Post a large calendar on the refrigerator or somewhere where everyone in the family can see it and find out what's planned for the week. You'll be able to anticipate everything from those insanely hectic days to the not-so-busy ones, and adjust activities that aren't too important. For techie families, sync up your Google calendars or other online scheduling programs too. It's also important to de-clutter and streamline your home. Most of us have too much stuff. By donating clothing, toys and other belongings, you'll create a more peaceful, clean environment and have fewer things to take care of — making family time more plentiful and enjoyable.
Many parents say they spend so much time cooking and cleaning that they don't have much time left for family — especially during the week. Free up some time by only cooking one day a week. We aren't advocating eating out the rest of the time. Instead, select one day a week where you spend several hours preparing and cooking the meals for the entire week ahead. You can freeze meals and then just pop them in the oven or on the stove each day. Check out the Once a Month Mom website that provides monthly menus and seasonal recipes, allowing you to cook just one time a month and then fill your freezer with the meals. Even if you don't cook ahead, there are a number of ways to cut down your time in the kitchen. Take advantage of your slow cooker. You can create just about anything in your Crock-Pot — from soups and casseroles to breads and even desserts.
If possible, try to maximize your family time by working fewer days a week. If your company allows for a four-day work week, take advantage. Don't be hesitant to approach your boss about a flexible schedule. Many companies are open to employees working a day or two a week from home. Telecommuting part time can help to increase the amount of time you have available to spend with family.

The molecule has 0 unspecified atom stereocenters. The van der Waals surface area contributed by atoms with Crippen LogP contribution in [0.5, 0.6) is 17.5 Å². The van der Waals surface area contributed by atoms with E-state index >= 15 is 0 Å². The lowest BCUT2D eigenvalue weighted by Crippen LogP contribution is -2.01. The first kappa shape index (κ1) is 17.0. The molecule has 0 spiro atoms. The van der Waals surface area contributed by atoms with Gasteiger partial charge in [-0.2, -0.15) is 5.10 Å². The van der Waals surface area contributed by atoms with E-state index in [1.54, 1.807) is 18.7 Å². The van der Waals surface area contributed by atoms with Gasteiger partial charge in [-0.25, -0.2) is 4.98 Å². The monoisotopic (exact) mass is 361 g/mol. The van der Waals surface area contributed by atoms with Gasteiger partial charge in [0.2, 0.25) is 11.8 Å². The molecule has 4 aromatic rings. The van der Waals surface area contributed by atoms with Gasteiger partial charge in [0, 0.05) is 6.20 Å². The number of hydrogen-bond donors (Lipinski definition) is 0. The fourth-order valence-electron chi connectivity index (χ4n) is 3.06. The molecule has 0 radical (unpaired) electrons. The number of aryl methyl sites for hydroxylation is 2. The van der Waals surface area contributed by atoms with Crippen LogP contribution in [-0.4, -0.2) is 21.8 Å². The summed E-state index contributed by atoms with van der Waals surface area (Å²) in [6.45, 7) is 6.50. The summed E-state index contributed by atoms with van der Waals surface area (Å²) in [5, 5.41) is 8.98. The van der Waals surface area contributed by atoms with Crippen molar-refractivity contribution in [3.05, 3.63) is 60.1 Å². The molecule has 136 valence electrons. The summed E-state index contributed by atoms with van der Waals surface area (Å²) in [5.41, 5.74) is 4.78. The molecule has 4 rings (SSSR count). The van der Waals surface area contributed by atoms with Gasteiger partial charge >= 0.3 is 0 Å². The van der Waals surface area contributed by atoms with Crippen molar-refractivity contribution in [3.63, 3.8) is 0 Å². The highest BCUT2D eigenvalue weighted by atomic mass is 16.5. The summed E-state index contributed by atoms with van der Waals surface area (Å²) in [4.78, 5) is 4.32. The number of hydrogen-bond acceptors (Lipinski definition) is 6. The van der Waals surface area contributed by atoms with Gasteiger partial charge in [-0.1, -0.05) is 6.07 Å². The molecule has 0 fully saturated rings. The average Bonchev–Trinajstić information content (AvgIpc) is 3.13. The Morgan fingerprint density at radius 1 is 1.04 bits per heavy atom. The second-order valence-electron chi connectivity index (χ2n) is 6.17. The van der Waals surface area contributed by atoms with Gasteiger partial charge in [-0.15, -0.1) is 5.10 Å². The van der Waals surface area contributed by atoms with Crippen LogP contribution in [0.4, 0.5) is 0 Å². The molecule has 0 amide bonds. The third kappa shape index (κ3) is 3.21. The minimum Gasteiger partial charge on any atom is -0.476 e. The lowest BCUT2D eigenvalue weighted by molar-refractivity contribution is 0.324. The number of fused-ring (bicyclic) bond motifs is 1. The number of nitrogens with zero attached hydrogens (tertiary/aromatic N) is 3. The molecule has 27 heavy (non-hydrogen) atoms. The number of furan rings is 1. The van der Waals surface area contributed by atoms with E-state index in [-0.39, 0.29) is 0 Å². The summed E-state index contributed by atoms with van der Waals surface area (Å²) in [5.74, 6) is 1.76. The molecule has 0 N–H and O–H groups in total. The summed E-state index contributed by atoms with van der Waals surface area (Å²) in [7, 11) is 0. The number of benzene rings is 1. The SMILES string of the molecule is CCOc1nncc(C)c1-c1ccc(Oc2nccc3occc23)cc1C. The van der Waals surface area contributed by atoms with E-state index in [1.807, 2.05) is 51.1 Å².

Sit down with your spouse and kids to create a family bucket list. Include realistic short-term goals and things that are very inexpensive, as well as activities, events and ideas that are more challenging — such as a vacation you'd need to save up for or an adventurous activity that you'd need to research or learn. After you have your bucket list, start tackling it item by item together as a family.
Pick one day a week and reserve it for family time. Turn off the technology and really enjoy your day together. Instead of simply watching a movie together, do something that encourages interaction and conversation with your kids. For example, you could make every Sunday craft day — making a new craft each week. Look for upcycle crafts and DIY projects that are fun and eco-friendly too. You can also play tourist in your own home town. You'd be surprised by how many free and low-cost family activities are available in most cities. Check out the calendar of events and activities with your local tourism department, the chamber of commerce and the parks and recreation department. From free concerts in the park to local conversation efforts to unique cultural festivals, there are so many places to go and things to do — together as a family.
Instead of heading to the gym or going for your morning run with your mom friends, make fitness time a family affair. Cut down on extracurricular sports for your kids, and instead think of fun ways for the whole family to be physically active together. You can play basketball and other sports against other families in the neighborhood. Play doubles tennis together every week or even train for a marathon together. Everyone needs to get more active anyway, so it's a fabulous idea to stay healthy and fit as a family.
Create new traditions with your family — and not just for Christmas. Establish fun annual traditions for every month of the year. Family traditions create cherished memories, promote bonding and can continue for generations.
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